Click each Family Crest below

  • Buy Coat of Arms Image
  • Buy Coat of Arms T-shirt
  • Buy Coat of Arms Merch
  • Buy Genealogy Report
Buy Now

Blazons & Genealogy Notes

(Lancashire). Ar. two bars gu. on a canton of the second a maunch of the first.

Origin, Meaning, Family History and Bardesey Coat of Arms and Family Crest

We don’t yet have this section of research completed for this name. If you are interested in being notified when research becomes available, please use this form to contact us and we will let you know as soon as we have something!

Bardesey Coat of Arms Meaning

The two main devices (symbols) in the Bardesey blazon are the maunch and bar. The two main tinctures (colors) are argent and gules.

Argent is the heraldic metal Silver and is usually shown as very pure white. It is also known more poetically as pearl, moon (or luna) 1Understanding Signs & Symbols – Heraldry, S. Oliver & G. Croton, Quantum, London, 2013, P53. In a sketch or drawing it is represented by plain, unmarked paper 2A Glossary of Terms used in British Heraldry, J.H. Parker, Oxford, 1847, P11.

The bold red colour on a heraldic shield is known as gules. It has a long history within heraldry, it is known that one of those who besieged the scottish castle of Carlaverock in 1300 was the French knight Euremions de la Brette who had as his arms a simple red shield.3The Siege of Carlaverock, N. Harris, Nichols & Son, London, 1828, P180. The word gules is thought to come from the Arabic gule, or “red rose” 4Boutell’s Heraldry, J.P. Brooke-Little, Warne, (revised Edition) London 1970, P 313. Later writers associated it with the precious stone ruby and the metal iron 5Understanding Signs & Symbols – Heraldry, S. Oliver & G. Croton, Quantum, London, 2013, P53, perhaps because of the red glow of iron in the heat of the blacksmith’s forge.

When people are depicted in heraldry their clothing and appearance are often described in some detail 6Understanding Signs & Symbols – Heraldry, S. Oliver & G. Croton, Quantum, London, 2013, P174. We also find individual items of clothing used as charges in a coat of arms, and maunch is a good example of this, representing a loose sleeve. Sometimes these items are drawn in a somewhat stylised fashion, not always obvious as to what it represents. 7A Glossary of Terms used in British Heraldry, J.H. Parker, Oxford, 1894, Entry:Maunch Wade suggests that its use came from a role in the tournament in which a part of clothing or some other trinked was given as a token to knights in combat by their supporters. 8The Symbolisms of Heraldry, W. Cecil Wade, George Redway, London, 1898 P50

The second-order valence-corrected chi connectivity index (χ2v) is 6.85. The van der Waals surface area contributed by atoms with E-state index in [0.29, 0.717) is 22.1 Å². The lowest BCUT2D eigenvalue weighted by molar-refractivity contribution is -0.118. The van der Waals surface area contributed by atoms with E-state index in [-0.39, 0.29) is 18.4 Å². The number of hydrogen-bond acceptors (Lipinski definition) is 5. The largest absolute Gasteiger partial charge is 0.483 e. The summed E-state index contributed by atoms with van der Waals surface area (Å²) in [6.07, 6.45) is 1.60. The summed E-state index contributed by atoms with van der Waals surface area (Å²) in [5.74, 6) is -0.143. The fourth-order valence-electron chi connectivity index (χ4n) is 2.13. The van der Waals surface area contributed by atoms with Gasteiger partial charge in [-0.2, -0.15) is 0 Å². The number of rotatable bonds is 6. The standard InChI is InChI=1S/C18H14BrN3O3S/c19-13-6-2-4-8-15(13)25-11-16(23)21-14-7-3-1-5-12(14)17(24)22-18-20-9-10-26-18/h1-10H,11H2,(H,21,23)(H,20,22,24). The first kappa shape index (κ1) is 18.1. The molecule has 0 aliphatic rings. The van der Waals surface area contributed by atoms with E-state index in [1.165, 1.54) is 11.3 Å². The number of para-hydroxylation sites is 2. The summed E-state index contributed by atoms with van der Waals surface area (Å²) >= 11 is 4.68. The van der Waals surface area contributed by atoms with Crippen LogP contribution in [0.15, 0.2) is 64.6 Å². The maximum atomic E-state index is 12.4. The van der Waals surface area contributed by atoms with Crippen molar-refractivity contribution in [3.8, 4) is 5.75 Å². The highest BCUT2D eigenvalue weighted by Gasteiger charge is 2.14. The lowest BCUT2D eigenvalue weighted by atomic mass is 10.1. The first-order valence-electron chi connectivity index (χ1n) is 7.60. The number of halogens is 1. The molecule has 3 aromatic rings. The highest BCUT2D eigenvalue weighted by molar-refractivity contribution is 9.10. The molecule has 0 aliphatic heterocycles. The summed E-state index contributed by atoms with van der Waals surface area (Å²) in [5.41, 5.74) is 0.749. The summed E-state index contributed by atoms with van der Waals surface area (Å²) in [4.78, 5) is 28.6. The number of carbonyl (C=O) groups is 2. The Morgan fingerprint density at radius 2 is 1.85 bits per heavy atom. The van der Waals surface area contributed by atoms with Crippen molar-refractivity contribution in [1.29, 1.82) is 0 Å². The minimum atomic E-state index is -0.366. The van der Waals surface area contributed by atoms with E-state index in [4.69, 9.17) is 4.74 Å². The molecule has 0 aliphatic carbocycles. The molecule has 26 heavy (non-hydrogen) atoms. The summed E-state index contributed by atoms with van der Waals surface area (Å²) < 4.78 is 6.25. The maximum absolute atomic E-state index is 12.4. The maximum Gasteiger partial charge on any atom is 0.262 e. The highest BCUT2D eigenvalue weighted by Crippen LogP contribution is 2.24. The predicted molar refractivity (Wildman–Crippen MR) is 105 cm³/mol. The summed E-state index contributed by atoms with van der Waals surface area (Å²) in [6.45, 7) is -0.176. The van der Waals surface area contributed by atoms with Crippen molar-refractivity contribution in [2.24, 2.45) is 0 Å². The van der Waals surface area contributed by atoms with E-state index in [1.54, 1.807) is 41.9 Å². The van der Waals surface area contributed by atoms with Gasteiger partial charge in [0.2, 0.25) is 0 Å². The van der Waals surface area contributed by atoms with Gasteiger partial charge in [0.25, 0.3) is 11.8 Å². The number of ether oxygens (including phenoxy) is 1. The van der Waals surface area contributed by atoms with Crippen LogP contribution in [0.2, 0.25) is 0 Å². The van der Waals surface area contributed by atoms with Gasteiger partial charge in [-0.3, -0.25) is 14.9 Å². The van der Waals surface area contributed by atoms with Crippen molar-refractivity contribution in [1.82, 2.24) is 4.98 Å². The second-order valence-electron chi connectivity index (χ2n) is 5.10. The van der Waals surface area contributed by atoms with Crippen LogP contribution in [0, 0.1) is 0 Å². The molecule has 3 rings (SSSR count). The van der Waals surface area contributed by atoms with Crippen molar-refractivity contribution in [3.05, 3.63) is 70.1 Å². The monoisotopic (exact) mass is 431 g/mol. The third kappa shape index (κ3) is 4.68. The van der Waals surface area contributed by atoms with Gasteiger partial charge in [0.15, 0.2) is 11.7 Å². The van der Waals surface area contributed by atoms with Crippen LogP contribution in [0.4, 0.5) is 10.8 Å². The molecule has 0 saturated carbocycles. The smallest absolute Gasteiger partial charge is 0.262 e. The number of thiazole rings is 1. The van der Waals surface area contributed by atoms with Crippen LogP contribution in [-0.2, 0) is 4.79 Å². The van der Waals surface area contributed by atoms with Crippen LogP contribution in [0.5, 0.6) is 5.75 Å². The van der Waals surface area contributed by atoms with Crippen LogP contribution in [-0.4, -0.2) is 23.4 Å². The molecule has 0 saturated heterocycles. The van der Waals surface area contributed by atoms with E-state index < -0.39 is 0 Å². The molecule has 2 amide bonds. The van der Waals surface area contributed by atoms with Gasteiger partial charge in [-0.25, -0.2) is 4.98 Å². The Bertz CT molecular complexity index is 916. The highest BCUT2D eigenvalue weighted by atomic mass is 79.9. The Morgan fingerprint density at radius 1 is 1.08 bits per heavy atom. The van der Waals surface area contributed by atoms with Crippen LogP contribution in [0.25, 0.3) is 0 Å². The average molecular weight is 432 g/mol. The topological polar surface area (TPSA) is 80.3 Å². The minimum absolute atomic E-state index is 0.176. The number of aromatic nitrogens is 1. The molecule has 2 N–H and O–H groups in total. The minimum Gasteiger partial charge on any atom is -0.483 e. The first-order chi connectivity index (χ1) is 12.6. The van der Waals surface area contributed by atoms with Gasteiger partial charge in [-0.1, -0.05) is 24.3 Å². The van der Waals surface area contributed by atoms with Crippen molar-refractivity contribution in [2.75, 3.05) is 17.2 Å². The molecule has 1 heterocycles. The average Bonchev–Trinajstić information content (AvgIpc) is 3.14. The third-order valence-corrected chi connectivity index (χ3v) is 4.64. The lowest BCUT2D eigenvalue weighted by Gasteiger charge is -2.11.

The bar is a thin, horizontal stripe across the centre of the shield 9A Glossary of Terms used in British Heraldry, J.H. Parker, Oxford, 1894, Entry:Bar, usually in groups of two or three (any more and there would be confusion with barry, a treatment of horizontal lines of alternating colours). Bars can be a distinctive and easily recognised device, early examples include those awarded by Henry III of England to the family MAUDYT Argent, two bars gules.

Leave A Comment

This site uses Akismet to reduce spam. Learn how your comment data is processed.

References   [ + ]

1. Understanding Signs & Symbols – Heraldry, S. Oliver & G. Croton, Quantum, London, 2013, P53
2. A Glossary of Terms used in British Heraldry, J.H. Parker, Oxford, 1847, P11
3. The Siege of Carlaverock, N. Harris, Nichols & Son, London, 1828, P180
4. Boutell’s Heraldry, J.P. Brooke-Little, Warne, (revised Edition) London 1970, P 313
5. Understanding Signs & Symbols – Heraldry, S. Oliver & G. Croton, Quantum, London, 2013, P53
6. Understanding Signs & Symbols – Heraldry, S. Oliver & G. Croton, Quantum, London, 2013, P174
7. A Glossary of Terms used in British Heraldry, J.H. Parker, Oxford, 1894, Entry:Maunch
8. The Symbolisms of Heraldry, W. Cecil Wade, George Redway, London, 1898 P50
9. A Glossary of Terms used in British Heraldry, J.H. Parker, Oxford, 1894, Entry:Bar